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11 Questions for Start Speaking Author, Caroline Turner Cole

March 22, 2021

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11 Questions for Start Speaking Author, Caroline Turner Cole

Even accomplished actors can struggle to take advantage of the growing opportunities in voice-over work.

Getting started in voice-over requires the best coaching and support available. Of course, it would help if you had a coach with a real passion for the industry, who is dedicated to your continuing development. It would also be best if you had someone who understands the common pitfall, the business of selling your voice and, of course, nailing the performance.

Caroline Turner Cole is an experienced voice actor, coach and writer, and we have worked with her on popular blogs like Why Auditions are BAD for the Voice Over Industry.

So it is without hesitation that we recommend her new book, Start Speaking: A Beginner’s Guide to Building a Voice Over Business. Purchase the book using the Amazon link to the left (full disclaimer if you click on the link and make a purchase, we may receive a small commission). 

Continue reading as we sit down with Caroline to learn more about her background, the book and to get some amazing advice.

Let’s dive right in!

Q1: What inspired you to write Start Speaking?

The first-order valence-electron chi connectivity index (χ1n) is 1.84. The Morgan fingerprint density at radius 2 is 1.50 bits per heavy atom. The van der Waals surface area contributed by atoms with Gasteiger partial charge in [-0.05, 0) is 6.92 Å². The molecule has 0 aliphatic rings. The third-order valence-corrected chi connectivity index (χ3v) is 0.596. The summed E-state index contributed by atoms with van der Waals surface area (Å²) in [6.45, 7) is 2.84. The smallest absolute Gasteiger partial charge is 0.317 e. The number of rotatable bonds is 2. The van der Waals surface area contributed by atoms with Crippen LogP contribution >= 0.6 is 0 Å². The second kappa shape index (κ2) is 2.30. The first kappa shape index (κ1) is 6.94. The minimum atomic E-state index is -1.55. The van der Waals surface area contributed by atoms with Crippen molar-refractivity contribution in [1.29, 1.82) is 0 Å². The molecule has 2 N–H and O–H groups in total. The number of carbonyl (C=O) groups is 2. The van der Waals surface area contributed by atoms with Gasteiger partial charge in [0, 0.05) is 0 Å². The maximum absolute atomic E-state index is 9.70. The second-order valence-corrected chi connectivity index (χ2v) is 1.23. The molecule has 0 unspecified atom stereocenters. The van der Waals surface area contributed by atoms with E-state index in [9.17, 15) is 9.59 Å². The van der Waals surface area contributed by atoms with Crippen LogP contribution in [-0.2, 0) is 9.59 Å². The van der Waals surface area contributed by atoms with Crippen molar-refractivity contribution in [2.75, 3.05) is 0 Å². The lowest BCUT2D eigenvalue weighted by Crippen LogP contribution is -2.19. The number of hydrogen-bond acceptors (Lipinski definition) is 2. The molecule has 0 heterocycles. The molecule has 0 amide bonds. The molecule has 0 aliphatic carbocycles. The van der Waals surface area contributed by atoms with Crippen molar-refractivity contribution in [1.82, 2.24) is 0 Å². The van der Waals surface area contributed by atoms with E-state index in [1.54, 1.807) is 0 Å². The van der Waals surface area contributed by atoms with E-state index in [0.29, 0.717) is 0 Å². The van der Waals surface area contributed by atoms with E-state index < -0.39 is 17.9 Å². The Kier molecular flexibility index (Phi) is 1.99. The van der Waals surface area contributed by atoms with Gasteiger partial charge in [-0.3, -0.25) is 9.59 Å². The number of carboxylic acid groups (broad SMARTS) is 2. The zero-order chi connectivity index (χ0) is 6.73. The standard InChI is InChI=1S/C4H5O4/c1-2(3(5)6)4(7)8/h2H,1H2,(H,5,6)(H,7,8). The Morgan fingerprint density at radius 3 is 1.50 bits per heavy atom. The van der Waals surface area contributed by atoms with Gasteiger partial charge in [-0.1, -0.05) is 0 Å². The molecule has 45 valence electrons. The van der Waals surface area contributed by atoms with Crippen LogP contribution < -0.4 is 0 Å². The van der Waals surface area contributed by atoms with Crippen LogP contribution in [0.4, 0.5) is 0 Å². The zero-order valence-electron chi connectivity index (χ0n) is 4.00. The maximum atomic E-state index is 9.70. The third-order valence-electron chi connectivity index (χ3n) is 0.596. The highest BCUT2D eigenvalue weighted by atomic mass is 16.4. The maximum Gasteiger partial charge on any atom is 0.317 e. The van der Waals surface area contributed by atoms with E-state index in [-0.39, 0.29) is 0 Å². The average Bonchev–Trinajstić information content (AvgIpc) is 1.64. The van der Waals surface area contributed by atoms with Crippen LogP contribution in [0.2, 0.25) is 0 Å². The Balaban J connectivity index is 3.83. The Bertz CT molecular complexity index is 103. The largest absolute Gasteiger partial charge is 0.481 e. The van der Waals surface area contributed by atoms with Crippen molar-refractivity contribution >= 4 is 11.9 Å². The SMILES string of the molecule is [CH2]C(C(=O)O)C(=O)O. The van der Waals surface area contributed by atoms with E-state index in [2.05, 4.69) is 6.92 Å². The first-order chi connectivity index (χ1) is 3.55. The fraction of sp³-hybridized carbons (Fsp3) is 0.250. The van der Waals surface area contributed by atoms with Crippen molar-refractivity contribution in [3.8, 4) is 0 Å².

Caroline: I have a course I created and launched at the end of 2019, priced at $147. It has three videos and a lot of homework you can do at your own pace. It takes you from the ground up regarding what you need to build an online voice-over business. But I realized over the past year and a half that many people interested in voice-over don’t have enough baseline information to say, “Yes, I can do that, and I’d like to invest in a course”. So, I went about putting together a guide for a much lower price point. The focus is to help introduce people (particularly multi-disciplinary creatives and local theatre actors) to the online voice industry to understand how accessible it is as a potential job and career.

Q2: How long did it take you to write?

Caroline: Technically it’s taken about three years (laughs). But once I decided to start putting together the essays and posts I’d written into a book, editing, organizing, and rewriting passages took about ten months.

Q3: What is it people can expect to get out of reading Start Speaking?